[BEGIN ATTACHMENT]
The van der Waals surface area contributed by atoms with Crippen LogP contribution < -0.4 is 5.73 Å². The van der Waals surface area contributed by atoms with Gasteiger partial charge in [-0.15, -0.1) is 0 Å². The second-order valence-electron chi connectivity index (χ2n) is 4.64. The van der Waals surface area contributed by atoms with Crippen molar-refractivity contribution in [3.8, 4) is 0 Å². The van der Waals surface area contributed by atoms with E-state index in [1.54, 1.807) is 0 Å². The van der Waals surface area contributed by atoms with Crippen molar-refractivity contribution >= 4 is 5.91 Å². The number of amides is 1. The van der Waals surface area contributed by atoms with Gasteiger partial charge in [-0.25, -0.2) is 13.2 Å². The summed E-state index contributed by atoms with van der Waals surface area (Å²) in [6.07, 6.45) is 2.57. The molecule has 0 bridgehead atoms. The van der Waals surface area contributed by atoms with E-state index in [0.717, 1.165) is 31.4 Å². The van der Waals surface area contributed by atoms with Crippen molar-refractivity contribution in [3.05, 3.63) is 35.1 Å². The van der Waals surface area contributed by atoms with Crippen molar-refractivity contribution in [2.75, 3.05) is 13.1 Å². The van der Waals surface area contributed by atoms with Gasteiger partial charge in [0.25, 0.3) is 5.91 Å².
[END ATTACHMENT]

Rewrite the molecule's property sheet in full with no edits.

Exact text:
The van der Waals surface area contributed by atoms with Crippen LogP contribution < -0.4 is 5.73 Å². The van der Waals surface area contributed by atoms with Gasteiger partial charge in [-0.15, -0.1) is 0 Å². The second-order valence-electron chi connectivity index (χ2n) is 4.64. The van der Waals surface area contributed by atoms with Crippen molar-refractivity contribution in [3.8, 4) is 0 Å². The van der Waals surface area contributed by atoms with E-state index in [1.54, 1.807) is 0 Å². The van der Waals surface area contributed by atoms with Crippen molar-refractivity contribution >= 4 is 5.91 Å². The number of amides is 1. The van der Waals surface area contributed by atoms with Gasteiger partial charge in [-0.25, -0.2) is 13.2 Å². The summed E-state index contributed by atoms with van der Waals surface area (Å²) in [6.07, 6.45) is 2.57. The molecule has 0 bridgehead atoms. The van der Waals surface area contributed by atoms with E-state index in [0.717, 1.165) is 31.4 Å². The van der Waals surface area contributed by atoms with Crippen molar-refractivity contribution in [3.05, 3.63) is 35.1 Å². The van der Waals surface area contributed by atoms with Crippen molar-refractivity contribution in [2.75, 3.05) is 13.1 Å². The van der Waals surface area contributed by atoms with Gasteiger partial charge in [0.25, 0.3) is 5.91 Å².